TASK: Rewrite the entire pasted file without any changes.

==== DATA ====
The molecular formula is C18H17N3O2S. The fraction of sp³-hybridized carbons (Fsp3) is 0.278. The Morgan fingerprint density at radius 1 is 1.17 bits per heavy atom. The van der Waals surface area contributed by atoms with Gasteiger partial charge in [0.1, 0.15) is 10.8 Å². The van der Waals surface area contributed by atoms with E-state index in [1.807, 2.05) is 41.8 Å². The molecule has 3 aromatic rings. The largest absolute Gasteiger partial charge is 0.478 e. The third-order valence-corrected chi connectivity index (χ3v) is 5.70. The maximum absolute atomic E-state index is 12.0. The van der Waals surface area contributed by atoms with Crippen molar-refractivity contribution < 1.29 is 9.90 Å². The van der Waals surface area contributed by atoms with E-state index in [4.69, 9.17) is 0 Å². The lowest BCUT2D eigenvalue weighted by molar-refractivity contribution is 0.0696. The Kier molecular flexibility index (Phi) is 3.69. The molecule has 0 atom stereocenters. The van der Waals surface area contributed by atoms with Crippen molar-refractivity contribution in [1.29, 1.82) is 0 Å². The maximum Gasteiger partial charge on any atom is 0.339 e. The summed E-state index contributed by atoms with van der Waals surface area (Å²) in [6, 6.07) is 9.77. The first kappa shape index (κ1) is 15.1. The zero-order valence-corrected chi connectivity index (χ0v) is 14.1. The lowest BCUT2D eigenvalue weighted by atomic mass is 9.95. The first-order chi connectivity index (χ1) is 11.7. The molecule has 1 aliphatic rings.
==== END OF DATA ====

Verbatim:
The molecular formula is C18H17N3O2S. The fraction of sp³-hybridized carbons (Fsp3) is 0.278. The Morgan fingerprint density at radius 1 is 1.17 bits per heavy atom. The van der Waals surface area contributed by atoms with Gasteiger partial charge in [0.1, 0.15) is 10.8 Å². The van der Waals surface area contributed by atoms with E-state index in [1.807, 2.05) is 41.8 Å². The molecule has 3 aromatic rings. The largest absolute Gasteiger partial charge is 0.478 e. The third-order valence-corrected chi connectivity index (χ3v) is 5.70. The maximum absolute atomic E-state index is 12.0. The van der Waals surface area contributed by atoms with Crippen molar-refractivity contribution < 1.29 is 9.90 Å². The van der Waals surface area contributed by atoms with E-state index in [4.69, 9.17) is 0 Å². The lowest BCUT2D eigenvalue weighted by molar-refractivity contribution is 0.0696. The Kier molecular flexibility index (Phi) is 3.69. The molecule has 0 atom stereocenters. The van der Waals surface area contributed by atoms with Crippen molar-refractivity contribution in [1.29, 1.82) is 0 Å². The maximum Gasteiger partial charge on any atom is 0.339 e. The summed E-state index contributed by atoms with van der Waals surface area (Å²) in [6, 6.07) is 9.77. The first kappa shape index (κ1) is 15.1. The zero-order valence-corrected chi connectivity index (χ0v) is 14.1. The lowest BCUT2D eigenvalue weighted by atomic mass is 9.95. The first-order chi connectivity index (χ1) is 11.7. The molecule has 1 aliphatic rings.